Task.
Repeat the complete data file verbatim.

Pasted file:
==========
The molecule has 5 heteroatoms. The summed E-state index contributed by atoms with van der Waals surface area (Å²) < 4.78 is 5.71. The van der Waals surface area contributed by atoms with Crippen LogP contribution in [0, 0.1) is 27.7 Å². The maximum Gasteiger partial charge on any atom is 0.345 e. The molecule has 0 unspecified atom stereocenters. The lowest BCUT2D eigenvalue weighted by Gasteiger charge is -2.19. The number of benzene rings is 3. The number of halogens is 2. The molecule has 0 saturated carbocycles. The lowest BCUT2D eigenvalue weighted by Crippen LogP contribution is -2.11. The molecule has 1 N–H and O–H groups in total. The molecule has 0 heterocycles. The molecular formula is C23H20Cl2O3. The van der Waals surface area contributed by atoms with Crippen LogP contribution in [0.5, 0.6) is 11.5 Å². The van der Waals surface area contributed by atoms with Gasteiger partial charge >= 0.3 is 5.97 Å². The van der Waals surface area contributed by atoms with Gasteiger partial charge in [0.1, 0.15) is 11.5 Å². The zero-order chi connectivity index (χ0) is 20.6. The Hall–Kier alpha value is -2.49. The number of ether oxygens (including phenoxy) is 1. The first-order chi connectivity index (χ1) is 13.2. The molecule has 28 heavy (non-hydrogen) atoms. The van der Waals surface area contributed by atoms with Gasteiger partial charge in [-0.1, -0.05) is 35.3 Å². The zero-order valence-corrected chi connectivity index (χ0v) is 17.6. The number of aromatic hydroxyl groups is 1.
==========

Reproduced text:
The molecule has 5 heteroatoms. The summed E-state index contributed by atoms with van der Waals surface area (Å²) < 4.78 is 5.71. The van der Waals surface area contributed by atoms with Crippen LogP contribution in [0, 0.1) is 27.7 Å². The maximum Gasteiger partial charge on any atom is 0.345 e. The molecule has 0 unspecified atom stereocenters. The lowest BCUT2D eigenvalue weighted by Gasteiger charge is -2.19. The number of benzene rings is 3. The number of halogens is 2. The molecule has 0 saturated carbocycles. The lowest BCUT2D eigenvalue weighted by Crippen LogP contribution is -2.11. The molecule has 1 N–H and O–H groups in total. The molecule has 0 heterocycles. The molecular formula is C23H20Cl2O3. The van der Waals surface area contributed by atoms with Crippen LogP contribution in [0.5, 0.6) is 11.5 Å². The van der Waals surface area contributed by atoms with Gasteiger partial charge >= 0.3 is 5.97 Å². The van der Waals surface area contributed by atoms with Gasteiger partial charge in [0.1, 0.15) is 11.5 Å². The zero-order chi connectivity index (χ0) is 20.6. The Hall–Kier alpha value is -2.49. The number of ether oxygens (including phenoxy) is 1. The first-order chi connectivity index (χ1) is 13.2. The molecule has 28 heavy (non-hydrogen) atoms. The van der Waals surface area contributed by atoms with Gasteiger partial charge in [-0.1, -0.05) is 35.3 Å². The zero-order valence-corrected chi connectivity index (χ0v) is 17.6. The number of aromatic hydroxyl groups is 1.